For many years, Tanjong Pagar, located between the docks and the town, was an enclave for the thousands of Chinese and Indian dock workers who had migrated to Singapore from the mid-19th century. With all the traffic between the docks and the town, Tanjong Pagar was also lucrative ground for rickshaw pullers awaiting clients. So prevalent was their presence that in 1904, the government established a Jinricksha Station at the junction of Tanjong Pagar Road and Neil Road.
From the time the docks began operations in 1864, land values in Tanjong Pagar rose, attracting wealthy Chinese and Arab traders to buy real estate there.
The proliferation of impoverished workers led to overcrowding, pollution and social problems such as opium smoking and prostitution. Tanjong Pagar generally deteriorated into an inner city ghetto. By World War II, Tanjong Pagar was a predominantly working classHokkien area with an Indian minority.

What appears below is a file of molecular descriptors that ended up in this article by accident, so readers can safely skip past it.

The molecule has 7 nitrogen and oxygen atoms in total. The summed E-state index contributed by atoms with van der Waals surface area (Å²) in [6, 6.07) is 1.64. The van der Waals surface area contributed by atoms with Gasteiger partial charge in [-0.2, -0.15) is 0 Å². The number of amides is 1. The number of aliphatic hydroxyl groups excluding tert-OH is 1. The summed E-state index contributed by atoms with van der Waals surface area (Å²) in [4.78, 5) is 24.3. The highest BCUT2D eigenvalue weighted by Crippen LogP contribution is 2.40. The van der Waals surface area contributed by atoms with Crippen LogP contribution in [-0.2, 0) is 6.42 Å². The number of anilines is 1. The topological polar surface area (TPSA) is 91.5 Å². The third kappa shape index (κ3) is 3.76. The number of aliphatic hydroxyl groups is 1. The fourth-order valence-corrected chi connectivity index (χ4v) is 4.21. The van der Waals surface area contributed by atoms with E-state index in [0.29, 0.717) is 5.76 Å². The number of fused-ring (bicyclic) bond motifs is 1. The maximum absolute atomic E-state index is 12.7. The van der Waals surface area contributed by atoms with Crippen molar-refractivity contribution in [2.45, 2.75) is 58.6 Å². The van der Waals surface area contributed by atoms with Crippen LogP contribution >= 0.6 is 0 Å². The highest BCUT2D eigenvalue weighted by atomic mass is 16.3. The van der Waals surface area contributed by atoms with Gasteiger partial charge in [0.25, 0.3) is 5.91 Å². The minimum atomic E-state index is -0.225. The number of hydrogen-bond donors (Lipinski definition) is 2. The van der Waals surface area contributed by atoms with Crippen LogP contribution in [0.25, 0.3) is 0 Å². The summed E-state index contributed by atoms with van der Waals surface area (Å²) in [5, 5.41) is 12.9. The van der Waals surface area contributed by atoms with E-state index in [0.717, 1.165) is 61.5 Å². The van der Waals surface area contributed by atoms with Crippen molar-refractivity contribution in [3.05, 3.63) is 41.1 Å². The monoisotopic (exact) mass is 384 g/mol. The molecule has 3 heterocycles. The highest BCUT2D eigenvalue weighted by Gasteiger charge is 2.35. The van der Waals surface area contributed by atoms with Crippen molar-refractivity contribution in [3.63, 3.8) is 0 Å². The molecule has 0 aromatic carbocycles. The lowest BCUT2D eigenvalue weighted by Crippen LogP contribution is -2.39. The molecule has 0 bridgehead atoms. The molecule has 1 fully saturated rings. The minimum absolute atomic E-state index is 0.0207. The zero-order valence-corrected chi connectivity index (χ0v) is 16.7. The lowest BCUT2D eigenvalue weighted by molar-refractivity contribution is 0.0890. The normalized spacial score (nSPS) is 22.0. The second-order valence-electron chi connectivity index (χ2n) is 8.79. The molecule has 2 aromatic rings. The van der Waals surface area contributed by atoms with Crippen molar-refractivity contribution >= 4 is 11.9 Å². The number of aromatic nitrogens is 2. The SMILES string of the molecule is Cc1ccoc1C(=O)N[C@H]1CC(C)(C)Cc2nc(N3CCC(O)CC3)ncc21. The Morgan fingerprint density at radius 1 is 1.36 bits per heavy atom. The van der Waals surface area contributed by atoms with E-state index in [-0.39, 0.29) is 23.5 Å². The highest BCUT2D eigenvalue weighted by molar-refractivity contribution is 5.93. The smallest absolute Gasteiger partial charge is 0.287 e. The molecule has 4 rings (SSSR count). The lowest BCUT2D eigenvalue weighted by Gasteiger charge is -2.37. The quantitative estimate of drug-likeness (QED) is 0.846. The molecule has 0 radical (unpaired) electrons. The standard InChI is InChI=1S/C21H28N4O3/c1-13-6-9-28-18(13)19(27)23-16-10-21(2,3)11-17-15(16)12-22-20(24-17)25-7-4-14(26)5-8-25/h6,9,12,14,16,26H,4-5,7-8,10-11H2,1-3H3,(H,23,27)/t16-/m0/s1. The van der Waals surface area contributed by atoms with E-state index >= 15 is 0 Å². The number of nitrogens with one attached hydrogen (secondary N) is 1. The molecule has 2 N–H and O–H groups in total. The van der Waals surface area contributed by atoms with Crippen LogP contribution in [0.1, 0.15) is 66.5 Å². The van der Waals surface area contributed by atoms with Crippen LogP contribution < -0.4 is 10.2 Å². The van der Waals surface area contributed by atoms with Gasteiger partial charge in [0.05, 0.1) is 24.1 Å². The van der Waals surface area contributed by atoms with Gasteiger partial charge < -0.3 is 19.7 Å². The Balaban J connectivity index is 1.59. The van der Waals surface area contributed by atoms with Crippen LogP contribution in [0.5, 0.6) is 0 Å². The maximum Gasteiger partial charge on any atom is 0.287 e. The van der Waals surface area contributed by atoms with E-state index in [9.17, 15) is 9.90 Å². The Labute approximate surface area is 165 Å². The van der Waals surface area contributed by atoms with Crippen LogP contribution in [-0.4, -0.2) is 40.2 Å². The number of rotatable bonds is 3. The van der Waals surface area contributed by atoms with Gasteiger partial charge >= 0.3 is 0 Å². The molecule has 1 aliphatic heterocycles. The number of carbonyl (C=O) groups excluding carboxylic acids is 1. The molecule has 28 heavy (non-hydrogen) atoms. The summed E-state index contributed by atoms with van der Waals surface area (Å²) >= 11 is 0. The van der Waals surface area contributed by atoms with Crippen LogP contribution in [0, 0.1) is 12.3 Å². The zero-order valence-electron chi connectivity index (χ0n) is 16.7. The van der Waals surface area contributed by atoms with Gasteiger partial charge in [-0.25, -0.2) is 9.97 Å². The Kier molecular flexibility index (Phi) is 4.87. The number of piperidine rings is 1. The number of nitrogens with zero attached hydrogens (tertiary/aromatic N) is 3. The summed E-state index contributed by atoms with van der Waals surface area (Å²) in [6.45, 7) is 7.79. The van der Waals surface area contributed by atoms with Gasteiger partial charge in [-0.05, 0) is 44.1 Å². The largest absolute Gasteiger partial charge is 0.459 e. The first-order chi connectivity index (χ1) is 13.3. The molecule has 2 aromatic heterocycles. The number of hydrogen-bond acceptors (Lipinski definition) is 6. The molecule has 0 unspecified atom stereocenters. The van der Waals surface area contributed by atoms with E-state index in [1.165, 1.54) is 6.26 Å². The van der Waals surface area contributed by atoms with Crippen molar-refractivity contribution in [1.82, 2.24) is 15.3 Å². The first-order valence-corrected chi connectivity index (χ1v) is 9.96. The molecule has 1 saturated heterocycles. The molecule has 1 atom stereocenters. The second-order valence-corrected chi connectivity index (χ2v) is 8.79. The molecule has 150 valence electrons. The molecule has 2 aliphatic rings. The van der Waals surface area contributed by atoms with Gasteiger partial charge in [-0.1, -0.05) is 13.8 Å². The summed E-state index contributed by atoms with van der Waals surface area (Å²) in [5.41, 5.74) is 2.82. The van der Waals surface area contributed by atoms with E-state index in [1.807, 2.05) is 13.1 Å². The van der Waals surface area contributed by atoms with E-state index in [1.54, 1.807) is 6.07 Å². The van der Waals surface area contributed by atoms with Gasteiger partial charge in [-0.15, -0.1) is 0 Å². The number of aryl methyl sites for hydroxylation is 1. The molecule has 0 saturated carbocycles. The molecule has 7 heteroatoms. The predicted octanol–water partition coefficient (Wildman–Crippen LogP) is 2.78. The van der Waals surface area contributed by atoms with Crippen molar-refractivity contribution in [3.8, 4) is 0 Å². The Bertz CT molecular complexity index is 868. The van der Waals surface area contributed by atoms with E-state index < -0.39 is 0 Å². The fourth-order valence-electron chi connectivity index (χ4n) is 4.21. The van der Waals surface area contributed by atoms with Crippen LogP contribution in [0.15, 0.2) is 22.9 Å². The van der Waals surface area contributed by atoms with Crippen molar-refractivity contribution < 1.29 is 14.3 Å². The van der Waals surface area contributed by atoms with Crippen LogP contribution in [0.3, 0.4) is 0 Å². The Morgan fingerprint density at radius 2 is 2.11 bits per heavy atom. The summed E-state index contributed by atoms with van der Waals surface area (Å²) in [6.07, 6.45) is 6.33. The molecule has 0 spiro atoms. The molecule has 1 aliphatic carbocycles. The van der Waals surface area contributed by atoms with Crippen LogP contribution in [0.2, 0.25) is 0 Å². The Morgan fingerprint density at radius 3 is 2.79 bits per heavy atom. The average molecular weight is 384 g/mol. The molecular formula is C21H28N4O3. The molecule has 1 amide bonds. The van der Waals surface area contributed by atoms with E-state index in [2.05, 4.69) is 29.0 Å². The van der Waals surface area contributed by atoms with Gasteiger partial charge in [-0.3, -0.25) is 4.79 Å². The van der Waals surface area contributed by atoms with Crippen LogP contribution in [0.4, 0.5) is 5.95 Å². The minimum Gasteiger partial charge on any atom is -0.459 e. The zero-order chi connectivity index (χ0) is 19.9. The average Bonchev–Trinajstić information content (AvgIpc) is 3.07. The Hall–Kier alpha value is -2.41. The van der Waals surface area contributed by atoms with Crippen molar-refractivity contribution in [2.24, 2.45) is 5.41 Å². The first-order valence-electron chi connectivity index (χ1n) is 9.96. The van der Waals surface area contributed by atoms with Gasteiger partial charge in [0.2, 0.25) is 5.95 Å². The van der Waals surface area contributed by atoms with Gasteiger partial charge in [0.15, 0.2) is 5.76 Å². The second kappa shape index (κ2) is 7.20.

In the mid-1980s, Tanjong Pagar became the first area in Singapore to be gazetted under the government's conservation plan. When the conservation project was completed, many of the area's shophouses were restored to their original appearance. But although a few traces of the old Tanjong Pagar remain — an old swimming pool, the odd street cobbler — the face of Tanjong Pagar has changed. Today, Tanjong Pagar has become a fashionable district, filled with thriving businesses, cafés, bars and restaurants